Hello everyone,

I'm new to the forum and apologize in advance for the complexity of my background and questions. I realize it's unlikely that most of you will have such a complicated history, but I'm hoping that perhaps someone with knowledge or experience with CTS secondary to amyloidosis may be able to comment on whether my situation sounds characteristic of amyloid CTS.

Background: I'm a male from the U.S., currently age 31. I was diagnosed with bilateral carpal tunnel by nerve conduction studies in August 2015. No treatment was recommended because my symptoms were quite minor at the time (just tiny, 'pinpoint' paresthesias at the tips of each finger). As time went on the paresthesias in my fingertips actually became less frequent and less intense, rather than more, to the point where I rarely even notice them anymore. Since this time, however, I've begun developing a host of additional seemingly neurological symptos, as well as other non-neurological symptoms that I fear may be suggestive of amyloidosis:

- Intermittent allodynia (very sensitive skin that makes clothing and bedding uncomfortable) extending from the armpit of my left arm all the way down to about the middle of my inner forearm in what appears to be the ulnar pathway

-Feeling of decreased, but not absent, sensation in fingertips. If I lightly touch a pin to my fingertips I am aware that I'm touching something, but don't really register it as a 'sharp' sensation the way a normal individual would.

- Dull ache on the outer forearm area in the radial pathway that is exacerbated by trying to lift/extend my middle fingers against resistance, which is apparently indicative of radial tunnel syndrome. This sensation sometimes even extends up as high as my shoulder, but usually ranges from upper forearm to wrist/hand.

- Very recent (last 2 weeks) onset of a bizarre sharp pain in the front of my ankle after walking for long distances at a time (4+miles). I realize this could easily be attributed to an issue with a tendon or something non-neurological, however one particular aspect of this symptom makes me think it is neurological, and that is that when this symptoms kicks in I begin to experience 'foot drop.' For those who might not know, this is when you lose the ability to raise the front of your foot up by flexing your ankle, and when you walk you wind up lifting up at the knee rather than the ankle. I should reiterate, however, that this symptom occurs only after walking for some distance and my walking and foot/ankle range of motion is normal and painless under normal circumstances.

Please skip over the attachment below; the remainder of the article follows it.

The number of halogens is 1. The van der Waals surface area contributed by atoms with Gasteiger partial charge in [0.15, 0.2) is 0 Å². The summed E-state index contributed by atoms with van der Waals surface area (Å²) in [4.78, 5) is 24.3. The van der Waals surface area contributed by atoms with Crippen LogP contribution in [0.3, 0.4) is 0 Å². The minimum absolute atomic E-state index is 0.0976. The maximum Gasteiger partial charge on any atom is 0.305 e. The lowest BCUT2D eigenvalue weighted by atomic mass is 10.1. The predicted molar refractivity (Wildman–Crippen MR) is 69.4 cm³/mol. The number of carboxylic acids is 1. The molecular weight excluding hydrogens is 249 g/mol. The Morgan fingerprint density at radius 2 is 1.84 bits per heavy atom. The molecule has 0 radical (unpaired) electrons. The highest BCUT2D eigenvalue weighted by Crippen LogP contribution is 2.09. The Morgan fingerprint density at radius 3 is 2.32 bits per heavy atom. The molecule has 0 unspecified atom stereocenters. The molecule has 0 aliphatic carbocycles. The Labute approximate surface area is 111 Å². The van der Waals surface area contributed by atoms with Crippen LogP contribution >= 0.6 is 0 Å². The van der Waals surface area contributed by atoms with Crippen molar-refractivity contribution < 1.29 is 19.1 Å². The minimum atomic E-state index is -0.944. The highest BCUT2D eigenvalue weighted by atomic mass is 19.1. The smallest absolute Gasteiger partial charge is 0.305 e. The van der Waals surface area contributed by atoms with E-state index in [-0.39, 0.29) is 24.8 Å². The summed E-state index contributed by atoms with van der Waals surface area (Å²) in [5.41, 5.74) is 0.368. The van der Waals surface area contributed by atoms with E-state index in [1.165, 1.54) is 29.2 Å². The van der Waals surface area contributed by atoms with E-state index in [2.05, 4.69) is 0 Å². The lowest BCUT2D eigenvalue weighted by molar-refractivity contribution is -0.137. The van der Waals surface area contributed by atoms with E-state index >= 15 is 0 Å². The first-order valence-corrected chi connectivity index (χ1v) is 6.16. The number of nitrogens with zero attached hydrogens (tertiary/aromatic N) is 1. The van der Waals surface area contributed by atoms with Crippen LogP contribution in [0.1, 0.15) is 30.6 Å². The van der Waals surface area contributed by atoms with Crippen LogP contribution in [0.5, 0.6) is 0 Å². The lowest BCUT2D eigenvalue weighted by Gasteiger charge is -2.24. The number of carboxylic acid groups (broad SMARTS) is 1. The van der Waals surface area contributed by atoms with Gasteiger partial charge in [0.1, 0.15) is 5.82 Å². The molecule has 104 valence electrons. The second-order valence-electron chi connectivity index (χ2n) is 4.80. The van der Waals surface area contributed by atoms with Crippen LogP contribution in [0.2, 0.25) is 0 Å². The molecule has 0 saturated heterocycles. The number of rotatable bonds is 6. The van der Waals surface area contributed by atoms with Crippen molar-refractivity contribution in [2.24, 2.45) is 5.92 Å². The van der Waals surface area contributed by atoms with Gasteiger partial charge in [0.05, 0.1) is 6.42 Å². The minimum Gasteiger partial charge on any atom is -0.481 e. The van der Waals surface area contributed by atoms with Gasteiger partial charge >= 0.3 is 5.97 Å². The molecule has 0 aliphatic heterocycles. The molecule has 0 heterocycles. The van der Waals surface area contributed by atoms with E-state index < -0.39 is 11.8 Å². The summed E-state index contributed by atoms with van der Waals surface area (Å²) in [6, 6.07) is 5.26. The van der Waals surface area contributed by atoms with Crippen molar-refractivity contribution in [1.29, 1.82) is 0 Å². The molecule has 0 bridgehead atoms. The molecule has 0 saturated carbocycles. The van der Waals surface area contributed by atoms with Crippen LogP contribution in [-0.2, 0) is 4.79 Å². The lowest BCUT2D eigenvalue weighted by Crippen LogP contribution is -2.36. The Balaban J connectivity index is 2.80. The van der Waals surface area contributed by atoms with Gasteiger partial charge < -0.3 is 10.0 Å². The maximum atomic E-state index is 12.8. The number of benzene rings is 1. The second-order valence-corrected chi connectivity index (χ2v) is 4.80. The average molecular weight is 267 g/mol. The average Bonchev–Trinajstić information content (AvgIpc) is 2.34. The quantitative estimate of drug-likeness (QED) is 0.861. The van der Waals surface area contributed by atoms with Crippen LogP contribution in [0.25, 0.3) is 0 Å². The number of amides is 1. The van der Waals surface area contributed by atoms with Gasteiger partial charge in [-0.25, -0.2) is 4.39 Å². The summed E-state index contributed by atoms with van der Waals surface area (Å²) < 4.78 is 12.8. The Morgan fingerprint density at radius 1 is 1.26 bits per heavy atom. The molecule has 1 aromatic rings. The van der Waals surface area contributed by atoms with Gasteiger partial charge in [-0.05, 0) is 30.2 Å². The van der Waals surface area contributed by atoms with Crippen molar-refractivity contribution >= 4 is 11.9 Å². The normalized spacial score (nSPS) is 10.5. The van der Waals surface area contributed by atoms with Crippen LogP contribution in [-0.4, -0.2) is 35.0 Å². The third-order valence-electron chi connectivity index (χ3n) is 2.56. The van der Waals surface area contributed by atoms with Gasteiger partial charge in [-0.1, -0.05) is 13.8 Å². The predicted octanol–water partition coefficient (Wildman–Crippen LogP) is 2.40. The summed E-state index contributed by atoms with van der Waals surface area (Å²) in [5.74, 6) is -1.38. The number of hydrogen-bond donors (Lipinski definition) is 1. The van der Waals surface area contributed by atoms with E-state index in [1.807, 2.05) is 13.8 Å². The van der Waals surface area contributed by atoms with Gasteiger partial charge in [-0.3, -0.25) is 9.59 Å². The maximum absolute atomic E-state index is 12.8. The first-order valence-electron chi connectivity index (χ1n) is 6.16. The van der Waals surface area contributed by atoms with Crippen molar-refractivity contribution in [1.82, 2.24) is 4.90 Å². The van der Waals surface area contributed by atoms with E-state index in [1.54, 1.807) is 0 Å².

-Herniated disc in lower back (L5/S1)- Probably unrelated, but I thought I'd mention it anyway.

Other various symptoms/conditions include:

-Diagnosis of Von Willebrand's Disease, a bleeding disorder, in June 2016. This is a disease that is most commonly a relatively mild, hereditary bleeding disorder, but no one in my family is known to have this or any bleeding disorder, and my symptoms did not begin until last year, at age 30. Amyloidosis and other plasma cell disorders like MGUS or myeloma are known to cause an 'acquired' Von Willebrand syndrome in some individuals and apparently it's nearly impossible to definitively distinguish between a case of the congenital disease that was simply asymptomatic for decades and a case of the disease being acquired secondary to one of the aforementioned diseases.